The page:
MC: What types of bike share technology works most appropriately for your clients’ systems? Do you ever recommend station-based systems for clients or is it more of the smart-bike/public bike (painted bikes with no locks) landscape?
AH: For the most part, corporate bike share has been standard bikes (many are custom-branded) that are either grab-and-go with no locks or restrictions, or secured and checked out for use. Genentech uses a 3rd generation, station-based system, but that’s pretty rare. Typically these systems are too costly for a corporate bike fleet. There’s a lot of exciting work happening on the 4th generation, smart-bike front that we believe will become the standard for corporate fleets, especially if the technology is nimble enough to work on many types of bikes.
MC: What type of environmental circumstances tend to work best for corporate bike share fleets?
AH: A need for alternative transportation is a big one. Many companies have large and growing campuses where getting from building to building takes a lot of time. In some cases employees drive or wait for a company shuttle. That’s really inefficient. As you know, bikes are a faster, more predictable way to get to your next meeting. And, they’re fun!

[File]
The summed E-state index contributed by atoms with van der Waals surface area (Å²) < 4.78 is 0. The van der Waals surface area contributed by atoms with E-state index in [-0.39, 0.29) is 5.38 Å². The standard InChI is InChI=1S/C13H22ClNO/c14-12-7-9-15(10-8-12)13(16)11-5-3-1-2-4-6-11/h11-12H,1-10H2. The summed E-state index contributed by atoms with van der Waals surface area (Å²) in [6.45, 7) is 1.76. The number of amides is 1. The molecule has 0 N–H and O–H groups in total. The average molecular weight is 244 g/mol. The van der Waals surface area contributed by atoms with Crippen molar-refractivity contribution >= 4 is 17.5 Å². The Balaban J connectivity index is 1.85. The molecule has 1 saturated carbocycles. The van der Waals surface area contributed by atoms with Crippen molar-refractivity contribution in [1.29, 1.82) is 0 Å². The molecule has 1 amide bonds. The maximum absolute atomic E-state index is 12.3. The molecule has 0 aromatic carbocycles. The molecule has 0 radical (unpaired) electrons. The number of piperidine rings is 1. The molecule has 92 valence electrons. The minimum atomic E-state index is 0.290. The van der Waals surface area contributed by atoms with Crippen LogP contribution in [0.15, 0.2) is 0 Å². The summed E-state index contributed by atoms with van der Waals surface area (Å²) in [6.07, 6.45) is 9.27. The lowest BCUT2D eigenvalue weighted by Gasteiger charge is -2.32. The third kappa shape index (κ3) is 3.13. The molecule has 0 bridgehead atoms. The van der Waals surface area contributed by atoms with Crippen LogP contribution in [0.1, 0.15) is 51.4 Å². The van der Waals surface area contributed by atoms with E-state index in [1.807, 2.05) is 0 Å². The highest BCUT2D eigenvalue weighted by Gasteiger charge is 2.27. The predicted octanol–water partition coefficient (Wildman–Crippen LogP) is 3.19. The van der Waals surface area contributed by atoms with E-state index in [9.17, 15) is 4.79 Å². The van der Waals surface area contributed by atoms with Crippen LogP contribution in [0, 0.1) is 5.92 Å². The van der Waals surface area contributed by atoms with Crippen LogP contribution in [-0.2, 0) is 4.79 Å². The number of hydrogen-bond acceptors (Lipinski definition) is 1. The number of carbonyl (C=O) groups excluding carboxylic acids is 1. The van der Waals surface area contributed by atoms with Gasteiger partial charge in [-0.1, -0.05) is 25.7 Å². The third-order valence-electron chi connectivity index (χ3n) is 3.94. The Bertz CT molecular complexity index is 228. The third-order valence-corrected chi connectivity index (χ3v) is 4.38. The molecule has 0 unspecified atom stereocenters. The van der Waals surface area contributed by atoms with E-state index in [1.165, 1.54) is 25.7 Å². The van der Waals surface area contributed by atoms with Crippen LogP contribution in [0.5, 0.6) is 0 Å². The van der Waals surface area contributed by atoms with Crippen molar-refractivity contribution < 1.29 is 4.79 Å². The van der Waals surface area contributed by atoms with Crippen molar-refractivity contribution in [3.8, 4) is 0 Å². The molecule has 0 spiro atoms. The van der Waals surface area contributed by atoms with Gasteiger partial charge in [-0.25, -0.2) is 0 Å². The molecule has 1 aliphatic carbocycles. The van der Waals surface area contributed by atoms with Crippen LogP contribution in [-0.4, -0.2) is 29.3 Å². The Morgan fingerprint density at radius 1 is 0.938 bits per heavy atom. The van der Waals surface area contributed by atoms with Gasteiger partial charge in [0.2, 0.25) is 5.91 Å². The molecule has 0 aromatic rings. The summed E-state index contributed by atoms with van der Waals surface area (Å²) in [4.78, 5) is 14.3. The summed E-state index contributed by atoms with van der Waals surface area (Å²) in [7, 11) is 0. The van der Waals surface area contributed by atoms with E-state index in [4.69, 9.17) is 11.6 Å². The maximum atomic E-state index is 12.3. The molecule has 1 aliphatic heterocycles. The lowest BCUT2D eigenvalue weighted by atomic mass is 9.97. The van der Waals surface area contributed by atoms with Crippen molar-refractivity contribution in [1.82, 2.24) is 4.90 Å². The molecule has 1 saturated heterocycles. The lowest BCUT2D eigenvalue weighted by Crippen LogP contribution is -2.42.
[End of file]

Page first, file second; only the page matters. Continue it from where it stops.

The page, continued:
MC: What types of companies have been the first adopters of corporate bike fleets?
AH: Very large companies as well as highly innovative ones. The earliest adopters were tech companies, but now we’re seeing corporate bike fleets across the board.
MC: Do you look at ideological values of companies when looking for new business?
AH: Someone once asked me “How do you convince a company that this is a good idea?” I replied: “We don’t!” Our company credo begins with: “We embrace organizations with an appetite for the long view.” We look for companies that already see the value of having robust transportation, sustainability and wellness programs and who understand that bikes are important part of those programs.
MC: What are the biggest barriers to businesses bringing in bikes?